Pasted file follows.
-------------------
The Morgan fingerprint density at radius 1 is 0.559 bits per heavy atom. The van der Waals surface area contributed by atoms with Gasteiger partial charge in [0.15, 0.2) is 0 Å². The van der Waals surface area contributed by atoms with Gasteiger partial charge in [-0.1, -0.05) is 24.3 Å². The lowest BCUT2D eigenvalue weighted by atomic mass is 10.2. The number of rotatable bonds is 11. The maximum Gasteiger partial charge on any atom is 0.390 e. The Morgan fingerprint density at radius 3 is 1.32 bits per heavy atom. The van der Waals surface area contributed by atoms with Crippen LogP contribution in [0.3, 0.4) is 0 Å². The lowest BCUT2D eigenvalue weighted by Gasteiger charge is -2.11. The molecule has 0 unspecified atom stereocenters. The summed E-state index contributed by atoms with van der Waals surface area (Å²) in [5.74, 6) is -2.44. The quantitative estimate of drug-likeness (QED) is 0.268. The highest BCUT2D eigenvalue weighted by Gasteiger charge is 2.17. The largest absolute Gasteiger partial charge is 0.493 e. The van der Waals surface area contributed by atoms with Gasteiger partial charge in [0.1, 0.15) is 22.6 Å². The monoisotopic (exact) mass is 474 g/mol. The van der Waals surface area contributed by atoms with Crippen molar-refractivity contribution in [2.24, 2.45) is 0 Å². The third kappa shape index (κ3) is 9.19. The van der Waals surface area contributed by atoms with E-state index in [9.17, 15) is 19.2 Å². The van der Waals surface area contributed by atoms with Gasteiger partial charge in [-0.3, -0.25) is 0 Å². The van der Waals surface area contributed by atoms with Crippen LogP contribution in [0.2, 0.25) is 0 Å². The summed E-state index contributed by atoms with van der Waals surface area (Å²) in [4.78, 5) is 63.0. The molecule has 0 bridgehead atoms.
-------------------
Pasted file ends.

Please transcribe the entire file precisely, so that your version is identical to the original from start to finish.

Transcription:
The Morgan fingerprint density at radius 1 is 0.559 bits per heavy atom. The van der Waals surface area contributed by atoms with Gasteiger partial charge in [0.15, 0.2) is 0 Å². The van der Waals surface area contributed by atoms with Gasteiger partial charge in [-0.1, -0.05) is 24.3 Å². The lowest BCUT2D eigenvalue weighted by atomic mass is 10.2. The number of rotatable bonds is 11. The maximum Gasteiger partial charge on any atom is 0.390 e. The Morgan fingerprint density at radius 3 is 1.32 bits per heavy atom. The van der Waals surface area contributed by atoms with Crippen LogP contribution in [0.3, 0.4) is 0 Å². The lowest BCUT2D eigenvalue weighted by Gasteiger charge is -2.11. The molecule has 0 unspecified atom stereocenters. The summed E-state index contributed by atoms with van der Waals surface area (Å²) in [5.74, 6) is -2.44. The quantitative estimate of drug-likeness (QED) is 0.268. The highest BCUT2D eigenvalue weighted by Gasteiger charge is 2.17. The largest absolute Gasteiger partial charge is 0.493 e. The van der Waals surface area contributed by atoms with Gasteiger partial charge in [0.1, 0.15) is 22.6 Å². The monoisotopic (exact) mass is 474 g/mol. The van der Waals surface area contributed by atoms with Crippen molar-refractivity contribution in [2.24, 2.45) is 0 Å². The third kappa shape index (κ3) is 9.19. The van der Waals surface area contributed by atoms with E-state index in [9.17, 15) is 19.2 Å². The van der Waals surface area contributed by atoms with Gasteiger partial charge in [-0.3, -0.25) is 0 Å². The van der Waals surface area contributed by atoms with Crippen LogP contribution in [0.2, 0.25) is 0 Å². The summed E-state index contributed by atoms with van der Waals surface area (Å²) in [4.78, 5) is 63.0. The molecule has 0 bridgehead atoms.